Claudia Eckel, a veterinary assistant at Drumm Veterinary Hospital in Castleton-On-Hudson, New York, shares highlights of her incredible trip to South Africa.
I was given an amazing opportunity to travel to South Africa for an unforgettable three weeks for a pre-veterinary program. During my time there, I performed charity work in the townships and communities with domestic animals in need, completed a wildlife chemical immobilization course, and assisted in giraffe relocation research. Not only did I come home with different skills, but I was also lucky enough to use what I learned at Drumm Veterinary Hospital to make a difference in South Africa.
This was especially true in local townships and communities where there is an overpopulation of dogs, and most owners can’t afford proper veterinary care. People brought their dogs and cats to us to receive a variety of care that included basic internal and external parasite control and prevention, severe bite wounds, and support treatment for diseases such as distemper.
I’m currently in school to become a technician and have been learning different skills at Drumm, such as how to draw blood and give injections, which I was able to use on my trip.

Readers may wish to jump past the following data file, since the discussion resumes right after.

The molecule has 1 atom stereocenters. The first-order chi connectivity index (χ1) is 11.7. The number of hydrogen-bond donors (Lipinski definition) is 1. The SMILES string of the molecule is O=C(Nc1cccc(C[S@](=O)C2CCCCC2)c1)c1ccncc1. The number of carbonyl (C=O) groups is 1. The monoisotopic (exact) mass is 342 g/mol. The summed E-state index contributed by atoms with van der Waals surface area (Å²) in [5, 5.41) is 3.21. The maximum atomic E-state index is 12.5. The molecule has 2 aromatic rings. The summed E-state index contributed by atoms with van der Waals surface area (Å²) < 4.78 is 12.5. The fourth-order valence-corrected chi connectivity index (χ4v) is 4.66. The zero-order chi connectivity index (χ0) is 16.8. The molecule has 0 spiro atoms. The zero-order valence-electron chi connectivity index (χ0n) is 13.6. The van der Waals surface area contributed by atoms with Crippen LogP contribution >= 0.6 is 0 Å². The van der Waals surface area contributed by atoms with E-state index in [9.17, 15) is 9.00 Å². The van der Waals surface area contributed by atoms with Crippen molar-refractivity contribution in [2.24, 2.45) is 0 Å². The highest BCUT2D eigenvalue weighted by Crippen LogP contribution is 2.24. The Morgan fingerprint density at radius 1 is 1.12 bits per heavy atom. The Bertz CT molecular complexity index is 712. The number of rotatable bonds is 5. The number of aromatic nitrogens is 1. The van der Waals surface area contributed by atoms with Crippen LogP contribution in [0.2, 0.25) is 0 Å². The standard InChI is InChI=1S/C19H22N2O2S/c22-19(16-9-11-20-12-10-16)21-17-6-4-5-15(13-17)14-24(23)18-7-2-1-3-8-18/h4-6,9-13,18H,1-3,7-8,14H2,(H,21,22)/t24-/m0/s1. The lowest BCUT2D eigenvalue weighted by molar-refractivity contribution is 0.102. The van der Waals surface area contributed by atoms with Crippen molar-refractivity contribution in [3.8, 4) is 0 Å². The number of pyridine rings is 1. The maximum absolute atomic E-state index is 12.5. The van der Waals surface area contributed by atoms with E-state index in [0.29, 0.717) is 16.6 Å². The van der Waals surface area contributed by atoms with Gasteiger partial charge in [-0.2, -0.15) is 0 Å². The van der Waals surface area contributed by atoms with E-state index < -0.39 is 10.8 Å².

I gave subcutaneous injections of Ivermectin for parasite control and administered intravenous and intramuscular medications for treatments. I also completed a wildlife chemical immobilization course, where I learned about the different drugs, darts, and dart guns used to immobilize African wildlife safely.
We used what we learned in the field to immobilize impala, blesbok, nyala, and buffalo (mostly for translocation). While they were sedated, we monitored their respiration, heart rate, temperature, and oxygen levels, received a fecal sample and did a blood smear. We gave reversal drugs using the jugular vein in the impala, blesbok, and nyala and I was lucky enough to give the drugs using the auricular vein in a buffalo.
Already knowing some of the drugs used in veterinary medicine and how to monitor animals under sedation/anesthesia helped tremendously in understanding and completing this course.
This program opened my eyes to all the differences there are in veterinary medicine. I’m incredibly thankful for the skills I learned at Drumm, which I was able to take with me and use to help so many wonderful animals.